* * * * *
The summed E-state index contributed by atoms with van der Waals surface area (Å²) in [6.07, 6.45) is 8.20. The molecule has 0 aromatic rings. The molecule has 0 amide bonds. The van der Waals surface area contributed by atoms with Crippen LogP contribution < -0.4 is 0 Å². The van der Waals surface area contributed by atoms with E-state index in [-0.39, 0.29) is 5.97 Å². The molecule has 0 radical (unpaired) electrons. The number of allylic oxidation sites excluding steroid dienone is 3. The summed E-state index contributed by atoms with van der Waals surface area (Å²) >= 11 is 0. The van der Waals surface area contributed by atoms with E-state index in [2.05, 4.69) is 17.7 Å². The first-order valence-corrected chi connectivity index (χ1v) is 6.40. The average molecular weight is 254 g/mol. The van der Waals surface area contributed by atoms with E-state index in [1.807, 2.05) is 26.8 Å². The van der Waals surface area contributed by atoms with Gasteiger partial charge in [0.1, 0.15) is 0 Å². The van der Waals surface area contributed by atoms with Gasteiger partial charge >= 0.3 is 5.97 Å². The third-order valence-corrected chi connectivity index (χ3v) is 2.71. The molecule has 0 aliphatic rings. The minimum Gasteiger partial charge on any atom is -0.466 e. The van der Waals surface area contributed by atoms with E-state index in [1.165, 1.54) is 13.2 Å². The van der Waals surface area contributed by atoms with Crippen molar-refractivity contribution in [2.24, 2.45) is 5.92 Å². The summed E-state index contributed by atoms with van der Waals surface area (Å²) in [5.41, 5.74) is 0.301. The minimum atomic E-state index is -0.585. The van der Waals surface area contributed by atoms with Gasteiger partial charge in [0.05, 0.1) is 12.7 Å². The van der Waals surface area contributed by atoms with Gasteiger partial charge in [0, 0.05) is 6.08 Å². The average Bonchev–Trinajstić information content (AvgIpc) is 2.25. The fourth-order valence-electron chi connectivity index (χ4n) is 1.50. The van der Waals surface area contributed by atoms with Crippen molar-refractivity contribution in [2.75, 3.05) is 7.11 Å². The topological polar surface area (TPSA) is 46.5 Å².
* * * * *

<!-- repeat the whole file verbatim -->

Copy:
The summed E-state index contributed by atoms with van der Waals surface area (Å²) in [6.07, 6.45) is 8.20. The molecule has 0 aromatic rings. The molecule has 0 amide bonds. The van der Waals surface area contributed by atoms with Crippen LogP contribution < -0.4 is 0 Å². The van der Waals surface area contributed by atoms with E-state index in [-0.39, 0.29) is 5.97 Å². The molecule has 0 radical (unpaired) electrons. The number of allylic oxidation sites excluding steroid dienone is 3. The summed E-state index contributed by atoms with van der Waals surface area (Å²) >= 11 is 0. The van der Waals surface area contributed by atoms with E-state index in [2.05, 4.69) is 17.7 Å². The first-order valence-corrected chi connectivity index (χ1v) is 6.40. The average molecular weight is 254 g/mol. The van der Waals surface area contributed by atoms with E-state index in [1.807, 2.05) is 26.8 Å². The van der Waals surface area contributed by atoms with Gasteiger partial charge in [0.1, 0.15) is 0 Å². The van der Waals surface area contributed by atoms with Gasteiger partial charge >= 0.3 is 5.97 Å². The third-order valence-corrected chi connectivity index (χ3v) is 2.71. The molecule has 0 aliphatic rings. The minimum Gasteiger partial charge on any atom is -0.466 e. The van der Waals surface area contributed by atoms with E-state index in [1.165, 1.54) is 13.2 Å². The van der Waals surface area contributed by atoms with Crippen molar-refractivity contribution in [2.24, 2.45) is 5.92 Å². The summed E-state index contributed by atoms with van der Waals surface area (Å²) in [5.41, 5.74) is 0.301. The minimum atomic E-state index is -0.585. The van der Waals surface area contributed by atoms with Gasteiger partial charge in [0.05, 0.1) is 12.7 Å². The van der Waals surface area contributed by atoms with Gasteiger partial charge in [0, 0.05) is 6.08 Å². The average Bonchev–Trinajstić information content (AvgIpc) is 2.25. The fourth-order valence-electron chi connectivity index (χ4n) is 1.50. The van der Waals surface area contributed by atoms with Crippen molar-refractivity contribution in [2.75, 3.05) is 7.11 Å². The topological polar surface area (TPSA) is 46.5 Å².